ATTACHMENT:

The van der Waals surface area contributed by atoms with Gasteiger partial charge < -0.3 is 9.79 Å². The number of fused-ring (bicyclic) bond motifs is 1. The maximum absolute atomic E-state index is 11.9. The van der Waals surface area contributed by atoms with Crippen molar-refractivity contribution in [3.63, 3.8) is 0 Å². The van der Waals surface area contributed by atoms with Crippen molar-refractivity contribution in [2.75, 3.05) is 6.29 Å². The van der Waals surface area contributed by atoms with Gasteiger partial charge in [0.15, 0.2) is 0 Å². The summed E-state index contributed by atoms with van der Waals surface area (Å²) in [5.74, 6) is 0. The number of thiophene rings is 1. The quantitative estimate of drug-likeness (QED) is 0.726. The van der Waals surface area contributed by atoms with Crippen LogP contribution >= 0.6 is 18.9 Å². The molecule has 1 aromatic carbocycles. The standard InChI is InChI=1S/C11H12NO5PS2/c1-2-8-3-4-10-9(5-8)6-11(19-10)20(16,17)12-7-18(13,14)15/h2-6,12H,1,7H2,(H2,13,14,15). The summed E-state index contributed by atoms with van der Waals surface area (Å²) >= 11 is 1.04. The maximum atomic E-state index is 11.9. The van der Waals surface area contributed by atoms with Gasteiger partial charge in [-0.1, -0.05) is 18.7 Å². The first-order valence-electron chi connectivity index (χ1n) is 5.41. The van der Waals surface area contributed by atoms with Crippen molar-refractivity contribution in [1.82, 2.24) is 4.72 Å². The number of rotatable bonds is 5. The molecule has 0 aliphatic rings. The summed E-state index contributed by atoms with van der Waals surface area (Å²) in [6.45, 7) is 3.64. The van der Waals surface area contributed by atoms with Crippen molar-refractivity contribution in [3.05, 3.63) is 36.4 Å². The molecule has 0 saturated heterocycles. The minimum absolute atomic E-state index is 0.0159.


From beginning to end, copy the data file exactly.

The van der Waals surface area contributed by atoms with Gasteiger partial charge < -0.3 is 9.79 Å². The number of fused-ring (bicyclic) bond motifs is 1. The maximum absolute atomic E-state index is 11.9. The van der Waals surface area contributed by atoms with Crippen molar-refractivity contribution in [3.63, 3.8) is 0 Å². The van der Waals surface area contributed by atoms with Crippen molar-refractivity contribution in [2.75, 3.05) is 6.29 Å². The van der Waals surface area contributed by atoms with Gasteiger partial charge in [0.15, 0.2) is 0 Å². The summed E-state index contributed by atoms with van der Waals surface area (Å²) in [5.74, 6) is 0. The number of thiophene rings is 1. The quantitative estimate of drug-likeness (QED) is 0.726. The van der Waals surface area contributed by atoms with Crippen LogP contribution >= 0.6 is 18.9 Å². The molecule has 1 aromatic carbocycles. The standard InChI is InChI=1S/C11H12NO5PS2/c1-2-8-3-4-10-9(5-8)6-11(19-10)20(16,17)12-7-18(13,14)15/h2-6,12H,1,7H2,(H2,13,14,15). The summed E-state index contributed by atoms with van der Waals surface area (Å²) >= 11 is 1.04. The maximum atomic E-state index is 11.9. The van der Waals surface area contributed by atoms with Gasteiger partial charge in [-0.1, -0.05) is 18.7 Å². The first-order valence-electron chi connectivity index (χ1n) is 5.41. The van der Waals surface area contributed by atoms with Crippen molar-refractivity contribution in [1.82, 2.24) is 4.72 Å². The number of rotatable bonds is 5. The molecule has 0 aliphatic rings. The summed E-state index contributed by atoms with van der Waals surface area (Å²) in [6.45, 7) is 3.64. The van der Waals surface area contributed by atoms with Crippen molar-refractivity contribution in [3.05, 3.63) is 36.4 Å². The molecule has 0 saturated heterocycles. The minimum absolute atomic E-state index is 0.0159.